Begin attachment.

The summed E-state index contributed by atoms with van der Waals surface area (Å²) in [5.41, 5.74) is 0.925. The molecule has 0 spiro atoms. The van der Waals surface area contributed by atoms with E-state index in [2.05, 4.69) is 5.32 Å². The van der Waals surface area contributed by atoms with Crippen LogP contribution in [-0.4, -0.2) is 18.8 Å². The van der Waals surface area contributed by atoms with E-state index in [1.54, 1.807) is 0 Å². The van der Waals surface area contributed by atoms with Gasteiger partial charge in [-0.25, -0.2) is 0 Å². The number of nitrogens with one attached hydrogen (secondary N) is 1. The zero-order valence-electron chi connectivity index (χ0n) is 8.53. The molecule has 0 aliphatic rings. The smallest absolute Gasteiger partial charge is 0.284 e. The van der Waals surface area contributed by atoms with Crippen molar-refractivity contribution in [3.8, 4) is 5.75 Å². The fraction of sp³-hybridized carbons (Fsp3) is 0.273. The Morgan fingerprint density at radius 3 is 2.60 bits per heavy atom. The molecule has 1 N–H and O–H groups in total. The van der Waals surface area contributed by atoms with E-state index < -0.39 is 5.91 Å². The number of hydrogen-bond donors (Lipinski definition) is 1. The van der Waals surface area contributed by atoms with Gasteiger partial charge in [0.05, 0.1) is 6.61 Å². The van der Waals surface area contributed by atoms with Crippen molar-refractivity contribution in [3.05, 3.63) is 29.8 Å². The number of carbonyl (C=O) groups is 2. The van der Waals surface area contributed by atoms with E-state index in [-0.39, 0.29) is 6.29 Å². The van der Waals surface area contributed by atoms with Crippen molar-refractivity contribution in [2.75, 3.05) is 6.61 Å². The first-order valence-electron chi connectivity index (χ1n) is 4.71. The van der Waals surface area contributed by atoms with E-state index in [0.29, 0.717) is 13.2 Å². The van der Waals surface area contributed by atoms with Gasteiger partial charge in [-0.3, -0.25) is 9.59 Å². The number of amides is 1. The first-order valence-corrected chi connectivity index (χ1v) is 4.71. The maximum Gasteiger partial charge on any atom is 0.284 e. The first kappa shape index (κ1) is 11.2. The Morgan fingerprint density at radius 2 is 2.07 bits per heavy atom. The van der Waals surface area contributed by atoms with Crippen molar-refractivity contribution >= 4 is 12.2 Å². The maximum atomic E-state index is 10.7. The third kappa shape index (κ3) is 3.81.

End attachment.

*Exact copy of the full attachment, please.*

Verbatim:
The summed E-state index contributed by atoms with van der Waals surface area (Å²) in [5.41, 5.74) is 0.925. The molecule has 0 spiro atoms. The van der Waals surface area contributed by atoms with E-state index in [2.05, 4.69) is 5.32 Å². The van der Waals surface area contributed by atoms with Crippen LogP contribution in [-0.4, -0.2) is 18.8 Å². The van der Waals surface area contributed by atoms with E-state index in [1.54, 1.807) is 0 Å². The van der Waals surface area contributed by atoms with Gasteiger partial charge in [-0.25, -0.2) is 0 Å². The number of nitrogens with one attached hydrogen (secondary N) is 1. The zero-order valence-electron chi connectivity index (χ0n) is 8.53. The molecule has 0 aliphatic rings. The smallest absolute Gasteiger partial charge is 0.284 e. The van der Waals surface area contributed by atoms with Crippen molar-refractivity contribution in [3.8, 4) is 5.75 Å². The fraction of sp³-hybridized carbons (Fsp3) is 0.273. The Morgan fingerprint density at radius 3 is 2.60 bits per heavy atom. The molecule has 1 N–H and O–H groups in total. The van der Waals surface area contributed by atoms with E-state index < -0.39 is 5.91 Å². The number of hydrogen-bond donors (Lipinski definition) is 1. The van der Waals surface area contributed by atoms with Gasteiger partial charge in [0.05, 0.1) is 6.61 Å². The van der Waals surface area contributed by atoms with Crippen molar-refractivity contribution in [3.05, 3.63) is 29.8 Å². The number of carbonyl (C=O) groups is 2. The van der Waals surface area contributed by atoms with E-state index in [-0.39, 0.29) is 6.29 Å². The van der Waals surface area contributed by atoms with Crippen molar-refractivity contribution in [2.75, 3.05) is 6.61 Å². The first-order valence-electron chi connectivity index (χ1n) is 4.71. The van der Waals surface area contributed by atoms with E-state index in [0.29, 0.717) is 13.2 Å². The van der Waals surface area contributed by atoms with Gasteiger partial charge in [-0.3, -0.25) is 9.59 Å². The number of amides is 1. The first-order valence-corrected chi connectivity index (χ1v) is 4.71. The maximum Gasteiger partial charge on any atom is 0.284 e. The first kappa shape index (κ1) is 11.2. The Morgan fingerprint density at radius 2 is 2.07 bits per heavy atom. The van der Waals surface area contributed by atoms with Crippen molar-refractivity contribution >= 4 is 12.2 Å². The maximum atomic E-state index is 10.7. The third kappa shape index (κ3) is 3.81.